The optimised future warehouse will incorporate truck requirements in the initial design specification. The number of trucks required, charge station design and even the power supply to the facility depend on the technology selected.
Darren Wildman, VP of sales, at Apex Supply Chain Technologies
The future success of warehousing and logistics is in using technology to replace current processes which are inefficient and costly. In particular, technology will be essential in helping warehouse and distribution centre staff to better utilise tools and equipment, automating routine tasks.
We see secure ‘smart’ lockers helping ensure critical equipment is available and ready for workers to use when they need it.
Gary Kirk, project sales director, SEC Storage
We’re seeing huge pressure on warehouse storage. The temptation is to maximise cubic capacity, however our experience suggests the optimal design in most cases balances capacity and operational efficiency. The right warehouse storage design comes after detailed analysis of SKUs and order profiles.
Tobias Raeber, Herchenbach
I think flexibility will be a key topic to be addressed. Business models change, new innovations come to the market, consumer trends shift, and to stay ahead of the game executives are looking for flexible solutions that enable their business to adapt quickly to the current market.
In terms of warehousing and storage space, executives are looking for flexible solutions that give them capacity in the face of rapid change.
Temporary building warehouses, such as the ones by Herchenbach, are one possible solution to overcome these challenges. Already, big companies such as Kühne & Nagel, Lufthansa Cargo, Dachser and DHL have taken advantage of our solutions.
Martin McVicar, MD, Combilift
Statistics from property agencies and warehouse developers all point to a continued shortage of logistics space, the depletion of warehouse sites, particularly in major cities such as London, and the lack of investment in new facilities. Colliers International, for example, estimates that 18 million sq ft of space is required each year in Britain and Ireland, whereas only 3.5m sq ft is actually being built. Coupled with the growth of e-commerce, which is not likely to stagnate any time soon, this shortfall means that costs per square foot will continue to rise, and relocation to new premises in times of growth will be problematic as residential developers take over traditional industrial sites.
Tomorrow’s warehouse will therefore be under pressure to prioritise maximum use of storage space and selectivity in order to accommodate the highest density of goods in as small a footprint as possible for cost effective operations and best possible ROI. This can be achieved by examining a number of factors, but one crucial aspect is the optimum combination of racking and forklifts to ensure that there are no redundant “dead” spaces in storage facilities - such as those needed by certain types of forklifts for manoevering for example. Trucks that can operate in the narrowest possible aisles for the products they have to move, safely and efficiently, will be more and more in demand in Tomorrow’s Warehouse as handling and storage procedures are re-evaluated. When we first developed the Combilift range of multidirectional trucks we addressed what was then seen as niche market for space saving operations, but this has now become a mainstream requirement which only a very small minority of companies will be able to ignore in future.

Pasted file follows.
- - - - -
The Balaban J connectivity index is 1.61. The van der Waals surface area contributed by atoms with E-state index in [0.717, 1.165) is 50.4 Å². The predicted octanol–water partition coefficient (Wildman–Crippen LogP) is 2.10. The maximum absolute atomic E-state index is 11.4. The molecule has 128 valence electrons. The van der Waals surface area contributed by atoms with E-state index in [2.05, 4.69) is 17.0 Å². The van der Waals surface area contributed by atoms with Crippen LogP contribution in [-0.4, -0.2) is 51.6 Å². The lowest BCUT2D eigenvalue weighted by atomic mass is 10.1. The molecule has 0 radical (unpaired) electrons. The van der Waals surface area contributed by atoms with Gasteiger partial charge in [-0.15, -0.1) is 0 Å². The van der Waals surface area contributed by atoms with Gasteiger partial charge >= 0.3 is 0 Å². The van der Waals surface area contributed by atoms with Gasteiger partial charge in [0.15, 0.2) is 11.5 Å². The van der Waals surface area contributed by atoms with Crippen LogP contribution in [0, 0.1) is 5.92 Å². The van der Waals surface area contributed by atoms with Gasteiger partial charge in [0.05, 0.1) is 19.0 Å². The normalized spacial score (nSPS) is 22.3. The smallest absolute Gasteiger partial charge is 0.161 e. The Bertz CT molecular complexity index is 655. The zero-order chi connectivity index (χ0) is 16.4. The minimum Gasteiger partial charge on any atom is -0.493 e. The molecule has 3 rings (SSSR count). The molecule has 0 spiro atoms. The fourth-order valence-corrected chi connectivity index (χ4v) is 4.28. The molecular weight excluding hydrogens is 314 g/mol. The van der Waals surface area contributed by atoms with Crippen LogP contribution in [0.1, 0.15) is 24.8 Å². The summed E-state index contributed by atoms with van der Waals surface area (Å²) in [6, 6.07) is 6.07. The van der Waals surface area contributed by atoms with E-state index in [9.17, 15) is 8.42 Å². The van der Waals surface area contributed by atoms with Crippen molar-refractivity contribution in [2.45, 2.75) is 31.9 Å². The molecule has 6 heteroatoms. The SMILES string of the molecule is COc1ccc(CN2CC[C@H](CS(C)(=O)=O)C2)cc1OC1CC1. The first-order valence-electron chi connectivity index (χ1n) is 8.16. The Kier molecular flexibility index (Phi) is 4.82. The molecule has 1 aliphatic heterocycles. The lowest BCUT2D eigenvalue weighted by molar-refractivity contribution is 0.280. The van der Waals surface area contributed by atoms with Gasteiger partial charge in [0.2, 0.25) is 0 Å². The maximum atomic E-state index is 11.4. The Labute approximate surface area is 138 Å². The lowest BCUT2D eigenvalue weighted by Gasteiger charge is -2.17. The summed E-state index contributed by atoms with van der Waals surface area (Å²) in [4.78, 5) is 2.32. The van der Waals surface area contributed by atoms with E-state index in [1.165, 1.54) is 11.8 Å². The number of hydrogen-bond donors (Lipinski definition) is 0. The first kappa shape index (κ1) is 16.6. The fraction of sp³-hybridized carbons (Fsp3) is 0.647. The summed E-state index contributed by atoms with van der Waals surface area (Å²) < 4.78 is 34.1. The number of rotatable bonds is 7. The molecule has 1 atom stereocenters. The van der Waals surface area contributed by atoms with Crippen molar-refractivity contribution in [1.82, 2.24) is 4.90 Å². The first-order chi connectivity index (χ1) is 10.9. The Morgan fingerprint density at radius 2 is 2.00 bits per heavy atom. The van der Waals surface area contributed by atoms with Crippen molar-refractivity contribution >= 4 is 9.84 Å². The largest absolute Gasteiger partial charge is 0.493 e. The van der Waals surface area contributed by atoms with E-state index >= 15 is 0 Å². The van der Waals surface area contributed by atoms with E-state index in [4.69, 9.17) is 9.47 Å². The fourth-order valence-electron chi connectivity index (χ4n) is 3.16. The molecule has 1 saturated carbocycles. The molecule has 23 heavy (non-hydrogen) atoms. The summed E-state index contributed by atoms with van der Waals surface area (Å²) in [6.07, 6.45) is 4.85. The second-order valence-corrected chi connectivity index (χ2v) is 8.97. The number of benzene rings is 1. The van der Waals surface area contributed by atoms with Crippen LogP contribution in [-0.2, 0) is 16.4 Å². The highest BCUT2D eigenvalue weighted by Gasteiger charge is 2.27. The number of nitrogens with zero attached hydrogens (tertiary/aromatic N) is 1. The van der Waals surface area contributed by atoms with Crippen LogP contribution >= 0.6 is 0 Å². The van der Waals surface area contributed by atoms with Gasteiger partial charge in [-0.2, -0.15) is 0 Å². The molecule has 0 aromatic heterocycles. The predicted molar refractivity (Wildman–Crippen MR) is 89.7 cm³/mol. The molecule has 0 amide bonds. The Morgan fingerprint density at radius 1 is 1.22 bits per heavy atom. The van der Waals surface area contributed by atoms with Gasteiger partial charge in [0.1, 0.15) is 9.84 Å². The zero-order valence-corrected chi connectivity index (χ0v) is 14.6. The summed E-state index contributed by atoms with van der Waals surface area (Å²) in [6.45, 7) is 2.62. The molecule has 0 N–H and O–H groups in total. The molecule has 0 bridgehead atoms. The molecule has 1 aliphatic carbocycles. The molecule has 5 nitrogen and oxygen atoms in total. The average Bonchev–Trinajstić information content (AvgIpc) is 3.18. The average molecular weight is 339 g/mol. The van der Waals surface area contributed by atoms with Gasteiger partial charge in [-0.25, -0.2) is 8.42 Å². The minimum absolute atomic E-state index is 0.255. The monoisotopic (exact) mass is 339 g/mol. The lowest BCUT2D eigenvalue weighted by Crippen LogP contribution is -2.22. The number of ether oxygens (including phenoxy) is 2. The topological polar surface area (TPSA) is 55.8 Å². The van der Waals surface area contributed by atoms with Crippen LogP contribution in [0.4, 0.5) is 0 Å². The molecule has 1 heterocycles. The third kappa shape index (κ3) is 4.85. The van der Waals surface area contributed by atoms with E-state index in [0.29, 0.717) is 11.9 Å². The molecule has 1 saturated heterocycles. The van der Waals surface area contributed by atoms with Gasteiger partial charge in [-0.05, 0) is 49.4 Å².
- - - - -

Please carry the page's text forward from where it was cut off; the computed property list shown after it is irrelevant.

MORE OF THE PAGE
John Maguire, commercial director, Narrow Aisle
Internet shopping is making existing warehouse storage formats obsolete and the pressure to speed up e-commerce deliveries, reduce overheads and defend market share is forcing retailers and their 3PL partners to rethink.
Historically, orders bound for grocery retail outlets have been picked and despatched from the distribution centre (DC) as either full pallet loads or mixed loads picked manually onto pallets or in to roll cages.
But now layer picking is seen as a highly cost- and throughput-effective alternative to these two options by retailers and their suppliers alike and as an essential method of leveraging order picking efficiency and eliminating manual handling.
Logistics is at the heart of the new consumer’s online shopping experience and online sellers that fail to recognise this and choose to ignore the benefits that modern intralogistics technology can bring to their warehouse operations are at risk of falling off the pace - perhaps even permanently.
Jason Poxon, packaging technologist, Antalis Packaging